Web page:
Broadband News

FTTC self-install gets the full commercial launch tick on 29th September

Self install FTTC broadband has been a hit with many people as they don't need to be home on the day of activation and providers like BT, Sky and TalkTalk have embraced it with all-in-one VDSL modem/router combinations. The success is marked by Openreach taking off the market test wrapper to commercially launch the service at the end of September 2014.

The PCP Only aspect in the Openreach briefing refers to the fact that an engineer still needs to go your green street cabinet to move your wiring so that it goes via the fibre cabinet and for that they charge £49+VAT. Fortunately for most people this charge is spread out across the 12, 18 or 24 month contracts and for providers this was a welcome reduction compared to the £92 charge to bring an Openreach modem to the home, or £99 to also connect an ISP router. The competition to poach FTTC customers should have increased in July when migration costs dropped from £50 to £11 too.

There will be those still keen to get the best possible speed from their new VDSL2 connection, and the wide spread availability of Openreach FTTC faceplates means that while microfilters are the easiest option those wanting the best possible speeds can easily fit the same faceplate as the engineers. The VDSL faceplate fits the exact same way as the older I-Plate. The VDSL faceplate removes the broadband signal from the extension wiring which can slow down speeds and supports a dedicated data extension via IDC connectors on the faceplate.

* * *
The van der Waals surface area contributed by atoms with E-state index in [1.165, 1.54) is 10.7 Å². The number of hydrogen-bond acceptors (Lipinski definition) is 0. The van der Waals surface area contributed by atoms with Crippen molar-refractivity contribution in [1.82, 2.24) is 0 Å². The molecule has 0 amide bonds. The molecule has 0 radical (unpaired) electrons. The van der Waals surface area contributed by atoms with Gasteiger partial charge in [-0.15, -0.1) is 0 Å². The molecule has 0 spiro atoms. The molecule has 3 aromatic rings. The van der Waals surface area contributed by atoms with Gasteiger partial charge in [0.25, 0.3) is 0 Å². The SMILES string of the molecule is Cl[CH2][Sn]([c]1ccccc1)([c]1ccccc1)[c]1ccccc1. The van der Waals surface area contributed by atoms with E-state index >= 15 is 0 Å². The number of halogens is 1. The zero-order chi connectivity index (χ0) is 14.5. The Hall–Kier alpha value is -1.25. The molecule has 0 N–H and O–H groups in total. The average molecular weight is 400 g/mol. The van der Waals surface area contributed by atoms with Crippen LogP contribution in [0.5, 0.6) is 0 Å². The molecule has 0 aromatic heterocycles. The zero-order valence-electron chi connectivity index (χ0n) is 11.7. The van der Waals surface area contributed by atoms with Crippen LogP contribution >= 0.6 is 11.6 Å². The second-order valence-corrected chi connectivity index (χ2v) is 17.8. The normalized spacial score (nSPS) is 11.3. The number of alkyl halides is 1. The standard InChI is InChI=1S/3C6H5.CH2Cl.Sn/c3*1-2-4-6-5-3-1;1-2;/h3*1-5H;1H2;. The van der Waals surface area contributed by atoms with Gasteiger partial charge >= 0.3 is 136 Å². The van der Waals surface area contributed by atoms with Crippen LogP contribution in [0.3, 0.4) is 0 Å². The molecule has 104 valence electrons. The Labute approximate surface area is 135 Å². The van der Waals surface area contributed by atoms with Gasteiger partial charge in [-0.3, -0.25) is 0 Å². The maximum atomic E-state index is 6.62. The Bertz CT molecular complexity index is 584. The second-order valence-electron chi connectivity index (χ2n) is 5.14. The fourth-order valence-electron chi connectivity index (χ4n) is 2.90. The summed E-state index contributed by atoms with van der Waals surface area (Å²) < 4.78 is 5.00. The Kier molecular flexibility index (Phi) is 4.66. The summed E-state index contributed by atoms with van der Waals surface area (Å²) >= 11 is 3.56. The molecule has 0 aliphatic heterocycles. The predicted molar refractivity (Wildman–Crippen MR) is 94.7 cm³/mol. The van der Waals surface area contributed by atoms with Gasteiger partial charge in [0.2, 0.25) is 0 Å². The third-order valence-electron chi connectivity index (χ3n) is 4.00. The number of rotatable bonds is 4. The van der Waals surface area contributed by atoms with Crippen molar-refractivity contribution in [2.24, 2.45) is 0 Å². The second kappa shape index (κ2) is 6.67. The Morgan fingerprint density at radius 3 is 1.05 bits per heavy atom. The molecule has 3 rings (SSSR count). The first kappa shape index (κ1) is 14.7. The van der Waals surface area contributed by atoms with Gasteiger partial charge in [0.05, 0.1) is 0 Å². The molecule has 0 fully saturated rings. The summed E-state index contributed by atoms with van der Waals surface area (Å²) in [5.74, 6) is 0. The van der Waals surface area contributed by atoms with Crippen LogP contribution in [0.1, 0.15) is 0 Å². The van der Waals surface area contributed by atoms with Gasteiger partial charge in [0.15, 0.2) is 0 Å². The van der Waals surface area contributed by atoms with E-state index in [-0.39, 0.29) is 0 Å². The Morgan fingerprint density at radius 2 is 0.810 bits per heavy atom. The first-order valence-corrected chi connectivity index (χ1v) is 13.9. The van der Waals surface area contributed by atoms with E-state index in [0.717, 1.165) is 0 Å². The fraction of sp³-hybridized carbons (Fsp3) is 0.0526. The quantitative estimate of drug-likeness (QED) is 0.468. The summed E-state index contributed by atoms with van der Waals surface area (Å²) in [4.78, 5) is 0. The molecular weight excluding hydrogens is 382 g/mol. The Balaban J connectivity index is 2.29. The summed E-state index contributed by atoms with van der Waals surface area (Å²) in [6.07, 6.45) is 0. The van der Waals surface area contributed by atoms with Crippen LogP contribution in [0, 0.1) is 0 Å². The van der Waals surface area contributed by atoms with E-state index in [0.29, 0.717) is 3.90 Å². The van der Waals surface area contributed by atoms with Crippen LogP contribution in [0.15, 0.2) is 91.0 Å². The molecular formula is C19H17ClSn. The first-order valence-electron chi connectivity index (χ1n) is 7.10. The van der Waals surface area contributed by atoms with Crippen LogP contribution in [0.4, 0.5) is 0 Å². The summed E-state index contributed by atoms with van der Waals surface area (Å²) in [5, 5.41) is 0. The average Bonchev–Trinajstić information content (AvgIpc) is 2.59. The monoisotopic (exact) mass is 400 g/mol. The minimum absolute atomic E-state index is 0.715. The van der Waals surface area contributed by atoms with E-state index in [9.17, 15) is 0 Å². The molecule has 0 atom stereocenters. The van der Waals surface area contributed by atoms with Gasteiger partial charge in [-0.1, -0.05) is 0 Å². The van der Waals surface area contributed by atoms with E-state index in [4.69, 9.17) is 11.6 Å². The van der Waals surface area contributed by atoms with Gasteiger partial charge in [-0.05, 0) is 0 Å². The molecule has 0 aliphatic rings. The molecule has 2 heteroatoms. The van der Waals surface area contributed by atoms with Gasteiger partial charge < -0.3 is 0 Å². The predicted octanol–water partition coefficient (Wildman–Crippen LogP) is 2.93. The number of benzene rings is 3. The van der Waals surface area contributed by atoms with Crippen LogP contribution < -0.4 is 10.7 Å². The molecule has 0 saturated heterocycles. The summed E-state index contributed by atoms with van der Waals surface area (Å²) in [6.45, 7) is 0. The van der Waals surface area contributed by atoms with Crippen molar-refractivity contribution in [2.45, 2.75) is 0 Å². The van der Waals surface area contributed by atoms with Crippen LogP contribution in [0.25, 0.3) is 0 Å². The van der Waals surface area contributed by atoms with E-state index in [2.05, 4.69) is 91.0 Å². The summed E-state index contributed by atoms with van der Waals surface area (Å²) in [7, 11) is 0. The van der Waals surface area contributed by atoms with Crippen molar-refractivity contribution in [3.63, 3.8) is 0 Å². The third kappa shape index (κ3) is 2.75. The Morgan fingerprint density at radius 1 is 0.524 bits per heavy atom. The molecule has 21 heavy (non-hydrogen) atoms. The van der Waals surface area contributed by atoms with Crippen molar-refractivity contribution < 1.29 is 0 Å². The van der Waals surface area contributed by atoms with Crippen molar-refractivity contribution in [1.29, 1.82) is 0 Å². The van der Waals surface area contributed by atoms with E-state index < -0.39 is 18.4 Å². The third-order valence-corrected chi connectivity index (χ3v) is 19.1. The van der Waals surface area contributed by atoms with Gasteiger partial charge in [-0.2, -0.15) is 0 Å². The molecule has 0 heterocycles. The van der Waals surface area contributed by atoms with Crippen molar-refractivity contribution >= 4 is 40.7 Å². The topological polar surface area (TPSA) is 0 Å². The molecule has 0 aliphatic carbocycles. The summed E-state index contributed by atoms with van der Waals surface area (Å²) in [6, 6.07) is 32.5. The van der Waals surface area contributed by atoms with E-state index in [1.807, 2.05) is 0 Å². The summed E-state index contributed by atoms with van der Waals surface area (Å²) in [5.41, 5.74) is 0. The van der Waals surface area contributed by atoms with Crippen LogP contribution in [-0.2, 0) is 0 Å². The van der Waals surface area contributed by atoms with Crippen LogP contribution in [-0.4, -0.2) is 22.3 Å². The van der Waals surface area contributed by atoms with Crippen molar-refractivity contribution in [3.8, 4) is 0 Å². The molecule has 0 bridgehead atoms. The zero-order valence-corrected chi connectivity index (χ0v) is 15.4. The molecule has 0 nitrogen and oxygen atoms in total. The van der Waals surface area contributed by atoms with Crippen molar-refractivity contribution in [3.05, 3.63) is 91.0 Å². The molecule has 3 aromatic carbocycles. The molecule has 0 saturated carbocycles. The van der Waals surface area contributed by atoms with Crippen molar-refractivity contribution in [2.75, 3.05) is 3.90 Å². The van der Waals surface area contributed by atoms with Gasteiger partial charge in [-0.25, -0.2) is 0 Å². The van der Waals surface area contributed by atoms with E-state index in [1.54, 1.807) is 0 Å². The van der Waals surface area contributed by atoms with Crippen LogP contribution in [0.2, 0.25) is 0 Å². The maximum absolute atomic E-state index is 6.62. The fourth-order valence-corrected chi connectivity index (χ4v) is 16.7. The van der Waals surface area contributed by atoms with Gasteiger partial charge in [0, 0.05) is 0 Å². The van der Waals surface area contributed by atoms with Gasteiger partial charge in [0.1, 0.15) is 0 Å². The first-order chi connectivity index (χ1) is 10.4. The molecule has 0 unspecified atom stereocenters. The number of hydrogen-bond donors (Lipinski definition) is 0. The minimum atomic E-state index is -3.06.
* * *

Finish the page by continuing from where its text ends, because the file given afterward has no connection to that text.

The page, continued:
Self install has actually become so common that there are reports of engineers now being surprised when they turn up to an install on a provider that should actually be a full engineer install with supplied Openreach modem.

Comments

As I migrated away from Digital region I'd already fitted a vdsl faceplate but I was surprised to see the openreach engineer test the line at the cab and at the nte5 socket with a box of tricks .This did not happen when I was activated with ripwire on DRL's network

  • 2doorsbob
  • over 3 years ago

Hi Broadband Watchers.
Get real this operation is only a 30 min job that is is the rate for the contractors aprox £20 .

  • Blackmamba
  • over 3 years ago

Is self-install limited to the lower 40Mbps packages, or is it up to the ISP?

  • WWWombat
  • over 3 years ago

Hi Wombat
Remember this is an open market you pay your money and take a chance or choice. ( buyer be ware).

  • Blackmamba
  • over 3 years ago

I'm glad I ordered my FTTC when I did, the BT engineer replaced my old socket with a shiney new NTE5 :-)

(On two recent FTTC installs too the engineers have both thought that I should have my own VDSL modem provided by the ISP, one was at work and one was at home, both Zen)

  • EnglishRob
  • over 3 years ago

I probably should clarify too, I'm not digging Zen, their service has been brilliant, it was well worth the couple of quid a month extra over Talktalk or Sky, just seems the engineers didn't realise they had to provide me with a modem.

  • EnglishRob
  • over 3 years ago

Cabinet status = Under review = Never ever?

  • otester
  • over 3 years ago

Like EnglishRob, I'm glad that I got my FTTC last year. The BT engineer earned his money as we still had an old-style socket (which is smaller than the newer one) and he had quite a job chiselling out the skirting board to fit the new socket). He did a neat job - far better than I would have managed. The Openreach Modem was also neated fitted where I suggested on the wall. I agree that self install may be fine for those already with new - style sockets, but not for those of us with older wiring.

(I'm also a highly satisifed Zen customer.)

  • SJGoodenough
  • over 3 years ago

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